"When I hear the expression 'accent reduction' that already makes me uncomfortable because it somehow implies that the stronger the accent, the worse it is and you want to trim away at it and get rid of it and that's not necessarily true."
Several Greater Toronto Area businesses provide the service with different philosophies: be a clear communicator versus sound like a local.
It is the latter Munro is skeptical of.
"There's actually no scientific evidence that you can take a second-language learner off the street and make them sound like a native speaker," he said.
Munro said he does not want to suggest no one will ever sound native-like, particularly, if they're an adult learner. But it is not a common phenomenon.
Do you speak with an accent? How do you feel about it? How do others make you feel about it? Share your experience at firstname.lastname@example.org or call our VoxBox at 416-205-2595.
'It's possible to reduce the accent'
Toronto-based speech pathologist Bonnie Gross recognizes that it is difficult to lose an accent entirely. But having worked with hundreds of clients, she said "it's possible to reduce the accent. I do it every day with people from all over the world."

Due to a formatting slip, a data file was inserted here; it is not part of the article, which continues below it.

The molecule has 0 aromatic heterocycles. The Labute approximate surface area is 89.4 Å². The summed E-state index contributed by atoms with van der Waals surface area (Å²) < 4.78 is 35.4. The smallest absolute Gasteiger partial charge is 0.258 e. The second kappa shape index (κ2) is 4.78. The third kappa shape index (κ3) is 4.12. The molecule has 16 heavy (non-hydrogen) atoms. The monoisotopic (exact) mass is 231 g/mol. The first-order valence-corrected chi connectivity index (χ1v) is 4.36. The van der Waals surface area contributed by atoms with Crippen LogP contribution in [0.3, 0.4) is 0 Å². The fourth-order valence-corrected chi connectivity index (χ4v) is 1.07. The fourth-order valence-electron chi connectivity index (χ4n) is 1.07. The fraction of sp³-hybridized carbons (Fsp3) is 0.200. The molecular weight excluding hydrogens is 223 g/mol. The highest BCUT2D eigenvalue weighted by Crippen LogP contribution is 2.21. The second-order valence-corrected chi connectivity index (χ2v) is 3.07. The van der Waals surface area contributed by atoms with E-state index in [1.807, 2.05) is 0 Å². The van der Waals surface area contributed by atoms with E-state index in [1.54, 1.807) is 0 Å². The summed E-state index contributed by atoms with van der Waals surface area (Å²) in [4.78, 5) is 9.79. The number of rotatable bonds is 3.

A long list of professionals have used her accent reduction service at SpeechScience International over the last 15 years.
For her, she said, the goal is not to lose an accent.
"People's accents are very caught up in our identity and our sense of self and our pride in our language. That I wouldn't even begin to take away unless they want to; they want to be completely North American sounding."
Gross noted that the accent, at times, is not what's tripping up the speaker at all. It could be voice projection or the pace at which they speak.
"Those are areas that have nothing to do with accent but have to do with communication. So it's my job not only to do the accent assessment but to find out if that's the real issue."
Demand exists for accent reduction
Melissa James, a speech language pathologist and owner of Well Said: Toronto Speech Therapy clinic, said her accent modification business sees roughly 30 clients every week who want to work on their accent.